North Carolina lawmakers have approved a measure that blocks the state from expanding Medicaid under the federal health care overhaul. While supporters of the bill say it’s prudent to avoid an as-yet undefined obligation, opponents – which include hospitals in the state -- now worry that paying for care for the indigent gets more complicated.
States across the country are making decisions on three options under the Affordable Care Act – popularly known as Obamacare.
- Option 1: Set up a state program.
- Option 2: Let the federal government run its program in the state.
- Option 3: Create a hybrid of the two.
The bill approved yesterday stops North Carolina from either expanding Medicaid eligibility or creating an online health insurance marketplace. Senator Thom Goolsby, an outspoken supporter of the bill, says a commitment to fiscal responsibility comes first.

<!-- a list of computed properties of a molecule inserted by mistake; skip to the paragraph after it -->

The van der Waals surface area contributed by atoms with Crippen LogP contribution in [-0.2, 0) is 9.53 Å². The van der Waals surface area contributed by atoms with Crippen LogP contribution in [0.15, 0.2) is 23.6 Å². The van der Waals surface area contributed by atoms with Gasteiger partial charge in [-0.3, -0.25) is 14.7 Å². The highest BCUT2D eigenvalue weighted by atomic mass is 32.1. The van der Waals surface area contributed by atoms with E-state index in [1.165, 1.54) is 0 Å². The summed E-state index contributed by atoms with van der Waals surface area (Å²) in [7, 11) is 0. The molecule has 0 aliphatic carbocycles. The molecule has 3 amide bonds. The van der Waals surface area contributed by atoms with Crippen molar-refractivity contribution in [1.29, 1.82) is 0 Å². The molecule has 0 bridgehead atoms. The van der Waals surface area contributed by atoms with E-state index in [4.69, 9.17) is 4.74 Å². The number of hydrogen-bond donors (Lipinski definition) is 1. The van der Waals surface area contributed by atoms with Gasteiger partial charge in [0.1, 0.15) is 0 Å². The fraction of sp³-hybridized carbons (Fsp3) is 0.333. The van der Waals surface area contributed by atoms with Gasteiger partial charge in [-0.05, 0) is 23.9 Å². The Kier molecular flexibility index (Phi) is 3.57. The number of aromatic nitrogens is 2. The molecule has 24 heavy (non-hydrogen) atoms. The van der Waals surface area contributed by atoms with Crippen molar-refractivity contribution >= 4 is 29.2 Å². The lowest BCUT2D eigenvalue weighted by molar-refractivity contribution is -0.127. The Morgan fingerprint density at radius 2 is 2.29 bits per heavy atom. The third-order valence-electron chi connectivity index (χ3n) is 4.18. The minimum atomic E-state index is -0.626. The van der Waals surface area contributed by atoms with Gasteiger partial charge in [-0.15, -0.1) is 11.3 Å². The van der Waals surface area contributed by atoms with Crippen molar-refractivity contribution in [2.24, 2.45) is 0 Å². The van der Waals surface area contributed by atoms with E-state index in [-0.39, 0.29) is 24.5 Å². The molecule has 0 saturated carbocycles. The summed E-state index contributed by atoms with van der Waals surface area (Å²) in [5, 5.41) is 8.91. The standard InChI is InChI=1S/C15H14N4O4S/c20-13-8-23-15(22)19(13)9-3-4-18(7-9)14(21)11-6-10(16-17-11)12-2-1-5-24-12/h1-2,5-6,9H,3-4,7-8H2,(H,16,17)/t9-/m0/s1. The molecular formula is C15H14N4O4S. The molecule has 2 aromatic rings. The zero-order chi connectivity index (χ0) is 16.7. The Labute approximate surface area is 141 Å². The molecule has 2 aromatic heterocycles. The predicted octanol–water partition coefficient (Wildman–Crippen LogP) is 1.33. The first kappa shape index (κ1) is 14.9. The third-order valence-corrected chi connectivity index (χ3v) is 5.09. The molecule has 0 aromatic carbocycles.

“We don’t know where any of this is going. We know that when we set up our own state program, we automatically start garnering a large number of costs that we don’t know where the money is going to come from to pay for those. We also put ourselves under a great deal of federal direction for rules and regulations that are not even written yet. And all we’re saying is we’re going to hold off before we jump into the pool to make sure there’s water in it.”
Opponents of the bill point to the federal government’s promise to fund 100 percent of the expansion costs through 2016 and 90 percent after that. They also say forcing the uninsured to use emergency care as the standard – instead of preventive care – is expensive and ineffective. Gov. Pat McCrory says he'll sign the bill when it reaches his desk.